Are Russia and Ukraine on the Verge of an All-Out Cyberwar?

| Wed Mar. 12, 2014 12:16 PM EDT

For the past week, reports of physical violence have been rolling out of Ukraine: Russian troops storming a base in Crimea, officers beating journalists, and violent brawls at rallies. But as tensions escalate, another part of the conflict appears to be playing out in a cloudier realm: cyberspace.

On Saturday, Ukraine's top security agency—the National Security and Defense Council of Ukraine—announced at a briefing that it had been hit by severe denial-of-service (DDoS) attacks, "apparently aimed at hindering a response to the challenges faced by our state." This comes on the heels of a number of alleged hacks involving Russian and Ukrainian targets, including attacks on news outlets and blocking reception to the cellphones of Ukrainian parliament members.

Security experts say the region is currently seeing an unusually high number of DDoS attacks, which aim to shut down networks, usually by overwhelming them with traffic. But many of those seem to be coming from third parties, rather than government entities. In terms of state-sponsored cyberwarfare, "we haven't seen that much," says Dmitri Alperovitch, CTO of CrowdStrike, a California-based cybersecurity firm. Alperovitch adds, though, that his firm has seen a significant amount of cyber-espionage on the part of the Russian intelligence services—including tracking the activities of Putin opponents in both Russia and Ukraine—but he would not disclose names of those being monitored.

Ukraine is situated in a region of the world known for breeding some of the most talented cyber criminals. Several Russian universities offer top-notch hacking training, and a Ukrainian hacker is suspected in December's theft of 40 million credit card numbers from Target. But Ukraine and Russia aren't on equal footing when it comes to their cyberwarfare capabilities. "Russia is a Tier 1 cyber power," says Alperovitch. "Ukraine isn't even in Tier 3." So Russia has a leg up in this arena—and, during past conflicts with former Soviet bloc countries, it has flexed its cyberwarfare muscles. In April 2007, hackers unleashed a wave of cyberattacks on Estonian government agencies, banks, businesses, newspapers, and political parties, following a spat over the removal of a Soviet war memorial in Tallin, the country's capital. (The Kremlin took only partial credit for the crippling three-week attack.) Georgia was targeted with similar attacks in 2008 in the days leading up to its invasion of the secessionist republic of South Ossetia. (Russian involvement was widely suspected.)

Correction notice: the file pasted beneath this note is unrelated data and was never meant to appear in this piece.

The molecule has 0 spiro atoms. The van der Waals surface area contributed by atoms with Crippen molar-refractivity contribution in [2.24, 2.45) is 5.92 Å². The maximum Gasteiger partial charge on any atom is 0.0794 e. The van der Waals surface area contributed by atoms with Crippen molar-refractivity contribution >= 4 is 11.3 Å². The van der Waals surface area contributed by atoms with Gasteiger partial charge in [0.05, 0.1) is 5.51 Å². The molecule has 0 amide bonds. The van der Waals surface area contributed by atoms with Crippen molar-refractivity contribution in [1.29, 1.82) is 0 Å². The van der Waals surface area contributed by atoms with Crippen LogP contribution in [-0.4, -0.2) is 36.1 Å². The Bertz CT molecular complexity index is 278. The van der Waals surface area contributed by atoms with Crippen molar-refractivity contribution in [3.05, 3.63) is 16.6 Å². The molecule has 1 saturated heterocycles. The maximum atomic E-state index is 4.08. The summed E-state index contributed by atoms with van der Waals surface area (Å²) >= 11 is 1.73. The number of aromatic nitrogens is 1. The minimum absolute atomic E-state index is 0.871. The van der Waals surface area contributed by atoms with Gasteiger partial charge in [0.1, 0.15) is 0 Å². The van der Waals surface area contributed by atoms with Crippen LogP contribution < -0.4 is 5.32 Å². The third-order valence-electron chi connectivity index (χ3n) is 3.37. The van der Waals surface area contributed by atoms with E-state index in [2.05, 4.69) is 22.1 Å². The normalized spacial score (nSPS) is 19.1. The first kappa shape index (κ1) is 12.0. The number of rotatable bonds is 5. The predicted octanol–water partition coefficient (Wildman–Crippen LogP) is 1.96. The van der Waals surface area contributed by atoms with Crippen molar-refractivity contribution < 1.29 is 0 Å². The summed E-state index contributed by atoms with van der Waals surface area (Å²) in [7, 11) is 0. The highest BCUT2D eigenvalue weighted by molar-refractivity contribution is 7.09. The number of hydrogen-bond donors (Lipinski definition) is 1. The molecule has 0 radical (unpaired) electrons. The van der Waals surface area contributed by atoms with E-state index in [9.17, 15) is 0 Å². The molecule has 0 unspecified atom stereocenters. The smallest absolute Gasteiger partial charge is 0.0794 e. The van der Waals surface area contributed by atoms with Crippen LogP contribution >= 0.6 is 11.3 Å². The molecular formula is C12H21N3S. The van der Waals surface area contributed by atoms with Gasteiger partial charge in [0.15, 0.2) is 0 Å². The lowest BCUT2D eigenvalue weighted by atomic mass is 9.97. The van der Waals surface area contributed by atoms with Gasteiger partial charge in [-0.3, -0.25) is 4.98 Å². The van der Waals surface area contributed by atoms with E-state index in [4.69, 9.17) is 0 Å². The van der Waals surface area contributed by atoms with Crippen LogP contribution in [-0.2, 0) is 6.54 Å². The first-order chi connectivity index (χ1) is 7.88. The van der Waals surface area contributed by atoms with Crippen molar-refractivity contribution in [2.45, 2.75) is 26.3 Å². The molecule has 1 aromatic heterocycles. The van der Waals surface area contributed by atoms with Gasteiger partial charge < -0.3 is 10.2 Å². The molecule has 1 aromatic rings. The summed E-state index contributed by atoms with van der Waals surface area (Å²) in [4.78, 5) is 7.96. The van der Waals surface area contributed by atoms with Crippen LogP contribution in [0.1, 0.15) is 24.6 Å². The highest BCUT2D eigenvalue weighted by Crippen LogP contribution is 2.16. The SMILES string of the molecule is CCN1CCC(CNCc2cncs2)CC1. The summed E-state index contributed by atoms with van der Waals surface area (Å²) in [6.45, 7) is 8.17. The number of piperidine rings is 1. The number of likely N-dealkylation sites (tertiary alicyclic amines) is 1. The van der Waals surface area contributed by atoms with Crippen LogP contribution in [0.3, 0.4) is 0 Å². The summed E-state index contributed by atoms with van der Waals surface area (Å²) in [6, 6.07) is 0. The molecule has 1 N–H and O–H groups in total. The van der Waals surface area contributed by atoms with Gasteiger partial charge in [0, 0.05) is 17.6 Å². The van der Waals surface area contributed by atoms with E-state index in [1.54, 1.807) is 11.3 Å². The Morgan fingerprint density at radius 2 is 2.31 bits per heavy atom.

Ukraine has yet be targeted with these type of widespread cyberassaults on key infrastructure—but it may not be long. "I anticipate continued escalation," says Jason Healey, director of the Atlantic Council's Cyber Statecraft Initiative and the former White House director of cyber infrastructure protection during the Bush administration. So far, the cyberskirmish is playing out differently than past attacks, Healey says. While the Estonia and Georgia attacks were strictly digital, in Ukraine's case, pro-Moscow forces have also deployed more hands-on attacks on information: "This old-school, Cold War style physical manipulation of equipment. Getting in and physically messing with the switches so Ukrainian civic leaders don't have phone service," Healey says. In Ukraine, these sorts of attacks ​are likely to be a bigger threat, because much of the telecommunications infrastructure was installed by Russians during the Soviet era. "Cyberattacks the way we tend to look at them—denial-of-service attacks, and so forth—you don't have to do those when you've got physical access to the guy's switch!" says Healey.